Suspicious Bank Request Led to Spitzer's Downfall: Report

The disclosure eventually led to the toppling of Spitzer and a high-end call-girl ring known as the Emperors Club

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    NEWSLETTERS

    AP, Getty Images
    Elliot Spitzer and the call-girl he was linked to, Ashley Dupre.

    A new document has come to light that details how former Gov. Eliot Spitzer, who stepped down in a prostitution scandal, contributed to his own downfall with a suspicious bank transaction.

    According to The Albany Times Union, which obtained the highly-detailed five page report on the bank transaction, said  the request for a wire transfer was "routine" but was also an "unusual request." 

    Spitzer had asked a Manhattan bank to remove his name and account information from a $5,000 wire transfer to a company called QAT Consulting Group, the newspaper said.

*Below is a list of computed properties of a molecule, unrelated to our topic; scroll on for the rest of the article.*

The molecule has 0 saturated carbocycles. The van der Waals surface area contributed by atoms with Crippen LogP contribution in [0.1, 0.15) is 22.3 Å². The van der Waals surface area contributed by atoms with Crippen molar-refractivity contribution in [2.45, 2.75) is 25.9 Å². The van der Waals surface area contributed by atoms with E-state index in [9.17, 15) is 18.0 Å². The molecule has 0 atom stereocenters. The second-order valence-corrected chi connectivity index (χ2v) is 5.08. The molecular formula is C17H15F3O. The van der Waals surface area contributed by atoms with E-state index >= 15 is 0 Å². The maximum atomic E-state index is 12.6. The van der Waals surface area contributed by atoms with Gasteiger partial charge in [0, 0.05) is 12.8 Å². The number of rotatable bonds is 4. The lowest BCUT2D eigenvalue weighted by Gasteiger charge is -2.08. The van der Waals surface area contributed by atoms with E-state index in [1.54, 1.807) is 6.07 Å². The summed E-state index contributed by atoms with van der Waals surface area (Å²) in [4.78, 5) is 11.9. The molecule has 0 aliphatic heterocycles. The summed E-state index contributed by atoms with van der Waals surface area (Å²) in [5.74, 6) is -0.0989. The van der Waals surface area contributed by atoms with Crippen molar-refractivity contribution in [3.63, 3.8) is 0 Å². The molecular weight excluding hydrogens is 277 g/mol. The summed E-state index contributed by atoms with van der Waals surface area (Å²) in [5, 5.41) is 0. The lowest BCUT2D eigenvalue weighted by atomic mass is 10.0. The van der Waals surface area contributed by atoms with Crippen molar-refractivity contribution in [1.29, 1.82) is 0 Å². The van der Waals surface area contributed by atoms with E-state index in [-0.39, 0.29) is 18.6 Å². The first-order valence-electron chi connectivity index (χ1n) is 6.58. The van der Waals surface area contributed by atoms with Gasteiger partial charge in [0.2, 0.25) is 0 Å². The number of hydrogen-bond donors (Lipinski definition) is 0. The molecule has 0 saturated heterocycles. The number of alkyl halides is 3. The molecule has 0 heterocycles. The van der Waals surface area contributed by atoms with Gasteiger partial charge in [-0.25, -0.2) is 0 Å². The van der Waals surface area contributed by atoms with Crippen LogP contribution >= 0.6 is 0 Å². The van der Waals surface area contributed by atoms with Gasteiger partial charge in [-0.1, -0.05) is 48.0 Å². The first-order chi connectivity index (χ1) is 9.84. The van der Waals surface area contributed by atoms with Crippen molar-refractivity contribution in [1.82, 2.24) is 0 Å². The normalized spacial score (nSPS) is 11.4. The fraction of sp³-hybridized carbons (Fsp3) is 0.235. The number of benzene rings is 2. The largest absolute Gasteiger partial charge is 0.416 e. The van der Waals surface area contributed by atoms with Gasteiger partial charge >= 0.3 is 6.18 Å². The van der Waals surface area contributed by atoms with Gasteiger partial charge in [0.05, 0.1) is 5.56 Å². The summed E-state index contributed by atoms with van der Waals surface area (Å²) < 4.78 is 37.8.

If granted, the request would have violated the Code of Federal Regulations. It also triggered a mandatory bank investigation and generated a suspicious activity report, or SAR, that has never been released by the government.

    North Fork Bank also denied a request for anonymity by Spitzer's private banker, Adam Brenner.

    "In response, Mr. Brenner pointed out that a prior transaction in the amount of $10,000 had previously been processed similarly on July 11, 2007, between these same parties," the newspaper quotes from the report filed by North Fork Bank. "The August 6th wire transfer was denied and later processed as an internal bank transfer between the two clients' accounts."

    The request to remove his name triggered questions about the transaction, and the bank's report characterized the suspicious activity as money laundering or structuring, an unlawful practice in which monetary transactions are broken up to conceal their origin and purpose, The Times Union said.

    The disclosure eventually led to the toppling of Spitzer and a high-end call-girl ring known as the Emperors Club.